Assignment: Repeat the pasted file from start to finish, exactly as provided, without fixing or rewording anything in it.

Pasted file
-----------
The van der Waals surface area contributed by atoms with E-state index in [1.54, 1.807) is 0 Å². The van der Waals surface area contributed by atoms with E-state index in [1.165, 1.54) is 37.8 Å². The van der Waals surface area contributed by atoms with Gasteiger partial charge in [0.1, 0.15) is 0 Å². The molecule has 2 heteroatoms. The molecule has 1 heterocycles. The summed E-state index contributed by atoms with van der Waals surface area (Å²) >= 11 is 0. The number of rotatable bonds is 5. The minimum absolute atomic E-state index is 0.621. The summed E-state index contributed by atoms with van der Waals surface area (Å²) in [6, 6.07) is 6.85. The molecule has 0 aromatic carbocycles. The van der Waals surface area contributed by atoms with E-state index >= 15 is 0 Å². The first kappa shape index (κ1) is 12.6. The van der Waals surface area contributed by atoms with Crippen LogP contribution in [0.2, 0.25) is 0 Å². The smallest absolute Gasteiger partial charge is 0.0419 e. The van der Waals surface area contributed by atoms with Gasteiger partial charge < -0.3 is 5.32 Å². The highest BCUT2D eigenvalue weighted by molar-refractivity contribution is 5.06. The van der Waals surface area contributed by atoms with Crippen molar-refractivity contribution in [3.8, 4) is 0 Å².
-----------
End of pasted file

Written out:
The van der Waals surface area contributed by atoms with E-state index in [1.54, 1.807) is 0 Å². The van der Waals surface area contributed by atoms with E-state index in [1.165, 1.54) is 37.8 Å². The van der Waals surface area contributed by atoms with Gasteiger partial charge in [0.1, 0.15) is 0 Å². The molecule has 2 heteroatoms. The molecule has 1 heterocycles. The summed E-state index contributed by atoms with van der Waals surface area (Å²) >= 11 is 0. The number of rotatable bonds is 5. The minimum absolute atomic E-state index is 0.621. The summed E-state index contributed by atoms with van der Waals surface area (Å²) in [6, 6.07) is 6.85. The molecule has 0 aromatic carbocycles. The van der Waals surface area contributed by atoms with E-state index >= 15 is 0 Å². The first kappa shape index (κ1) is 12.6. The van der Waals surface area contributed by atoms with Crippen LogP contribution in [0.2, 0.25) is 0 Å². The smallest absolute Gasteiger partial charge is 0.0419 e. The van der Waals surface area contributed by atoms with Gasteiger partial charge < -0.3 is 5.32 Å². The highest BCUT2D eigenvalue weighted by molar-refractivity contribution is 5.06. The van der Waals surface area contributed by atoms with Crippen molar-refractivity contribution in [3.8, 4) is 0 Å².